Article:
Resident Evil 7 had some pretty decent DLC, didn’t it? An expansion with a new character and new locales, multiple new modes, the post-launch content added a decent amount to the game. With the Winters’ Expansion, Resident Evil Village has finally gotten some DLC of its own. What’s here is far from bad, but it’s absolutely lackluster compared to what Capcom offered with its predecessor. I had a decent time with the brief new campaign, and the new characters added to the Mercenaries are fun to play as. However, the overly steep $20 USD price tag and some serious déja vu make the Winters’ Expansion a bit of a tough sell.
So what exactly will that $20 get you? There’s Shadows of Rose, a short new campaign featuring Ethan and Mia’s daughter. In it, an operative known as K tells Rose she can get rid of her powers by connecting to the last remnants of the Megamycete and using something called a purifying crystal. She connects to it, only to find more than she bargained for — to use a familiar cliché. The story has some narratively powerful moments, but it’s very much a retread of Resident Evil Village proper. I’d go as far as to say that it might actually cheapen that game’s ending. Also, at one point a character from RE 7 shows up and their character model isn’t updated at all. They look terrible next to the other models.
On top of that, Chris Redfield, Heisenberg, and Lady Dimitrescu are now playable in the Mercenaries mode. I was hopeful that this addition would, at the very least, add a version of the mode more like the one included in older games as opposed to the score attack one from Resident Evil Village. Alas, nothing has been added, outside of some minor changes to the mode itself. You can only use these three characters in the same levels that have been available this entire time. It’s thoroughly disappointing. Finally, there’s a third-person camera mode available for the main game’s campaign. It sadly doesn’t work for The Mercenaries.
Feels like I’ve been here before
Honestly, the Winters’ Expansion seems like it should be sold for closer to $7.50, but absolutely not $20. And not just because of how little gameplay time you get for the price. Shadows of Rose is fairly enjoyable. The campaign is mostly divided into two sections. The first is akin to the classic gameplay where you’ll need to watch your supplies. At least, it seems that way at first. You’ll find far more supplies than you need, especially since this section is the only time you’ll really be using them.
The second section is made up of pure puzzles and stealth. To be clear, the first section copies and pastes the Dimitrescu castle, save for the roof. Old puzzles have been swapped in for new ones, but the entire section is really just the same environment most of us have already gone through repeatedly. The opening does introduce a new area that uses the dungeon assets for 10 or 15 minutes, but the rest is just the castle verbatim. There are other changes, though, as the area is overtaken by a red growth that Rose can’t touch, as well as mold husks.
Rose also gets her own special abilities. She finds flasks that give her mutamycete power, which let you stun enemies at the cost of some of your mold gauge, as well as the ability to clear up the growth by destroying flower-like cores. Otherwise, though, this is the exact gameplay you’re familiar with, save for the fact that Rose doesn’t get a melee weapon. This section lasts about 75 minutes or so, ending with a fairly simple boss battle. It’s more Resident Evil Village, which is undoubtedly a good thing, but it’s hard to get excited about revisiting the castle almost exactly as we saw it last.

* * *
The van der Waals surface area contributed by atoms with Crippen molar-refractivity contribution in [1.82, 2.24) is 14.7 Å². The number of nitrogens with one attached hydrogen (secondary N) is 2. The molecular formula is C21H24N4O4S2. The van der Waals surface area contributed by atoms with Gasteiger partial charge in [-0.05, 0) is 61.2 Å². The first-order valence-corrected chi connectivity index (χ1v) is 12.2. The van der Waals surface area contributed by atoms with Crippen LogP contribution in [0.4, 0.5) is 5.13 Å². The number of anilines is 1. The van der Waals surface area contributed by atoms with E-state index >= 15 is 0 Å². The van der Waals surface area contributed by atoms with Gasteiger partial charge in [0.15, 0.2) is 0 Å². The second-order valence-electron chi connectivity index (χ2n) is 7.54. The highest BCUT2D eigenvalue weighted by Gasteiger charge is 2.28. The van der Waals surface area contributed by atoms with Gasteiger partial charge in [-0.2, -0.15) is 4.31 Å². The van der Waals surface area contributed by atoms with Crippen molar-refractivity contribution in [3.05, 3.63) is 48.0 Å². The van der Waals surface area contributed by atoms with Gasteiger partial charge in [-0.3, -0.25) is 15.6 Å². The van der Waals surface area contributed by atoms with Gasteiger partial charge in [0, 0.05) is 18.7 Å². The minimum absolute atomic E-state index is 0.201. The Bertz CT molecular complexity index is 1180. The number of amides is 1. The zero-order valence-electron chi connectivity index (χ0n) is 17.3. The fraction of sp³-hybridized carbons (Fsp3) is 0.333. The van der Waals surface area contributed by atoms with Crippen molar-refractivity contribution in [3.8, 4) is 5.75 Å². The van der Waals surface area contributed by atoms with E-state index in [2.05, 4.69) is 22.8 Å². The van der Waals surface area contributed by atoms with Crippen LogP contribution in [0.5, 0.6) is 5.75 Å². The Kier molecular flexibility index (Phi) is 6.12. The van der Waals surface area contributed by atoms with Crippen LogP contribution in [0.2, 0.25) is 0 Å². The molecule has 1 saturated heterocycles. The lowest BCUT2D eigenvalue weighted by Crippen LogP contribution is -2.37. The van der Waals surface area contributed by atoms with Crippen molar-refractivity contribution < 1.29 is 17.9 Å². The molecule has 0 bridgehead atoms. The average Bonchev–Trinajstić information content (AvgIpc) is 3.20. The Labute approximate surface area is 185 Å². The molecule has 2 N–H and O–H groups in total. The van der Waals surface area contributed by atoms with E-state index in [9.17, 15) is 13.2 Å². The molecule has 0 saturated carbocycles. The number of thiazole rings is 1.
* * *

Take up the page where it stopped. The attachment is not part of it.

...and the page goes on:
Then there’s the second section, which is partially just a retread of the Beneviento house, again with new puzzles. One part of this has a chase that replaces the baby with something that I personally found to be scarier, even if it takes a bit of memorizing. Afterward, there’s a gameplay section that actually uses new environments where Rose has to sneak around, which lasts for about 10 minutes. I enjoyed the chase and sneaking here a fair amount, as they felt like a good use of the game’s systems, even if Resident Evil Village didn’t really need any sneaking.
The final part of the campaign reuses the map from Chris’s section of the main game before throwing a rehash of one of the boss battles at us for the finale. Overall, it took me two and a half hours, almost all of which was just areas from the base game with some differences. Considering that End of Zoe gave us entirely new areas, this was extremely disappointing.
As for the new characters, they’re fine. The Mercenaries mode in Resident Evil Village was just okay before and it’s still okay now. All three characters are equipped with their own weapons: Chris gets his pistol and rifle, plus he can punch enemies, which builds up a gauge that lets him one-hit kill foes with punches for a bit once activated; Heisenberg throws metal and uses his hammer, while also using electricity; Dimitrescu is the best character, as she has slashes with her nails and has a bar that builds up as she kills enemies, which allows her to throw her vanity or summon her daughters. She even summons flies.
The third-person camera for the campaign is exactly what it sounds like. I prefer Resident Evil Village in first person, so this also wasn’t of that much interest to me. I probably put four hours into the Winters’ Expansion before I’d seen all I’d wanted to, which isn’t great for the $20 price tag. You can buy entire games with far more content that you haven’t already seen repeatedly for over a year for the same money. Fans are going to want to see Rose’s story and play as these characters for a bit, but this is a fairly shallow and overpriced retread, so definitely wait for a steep sale.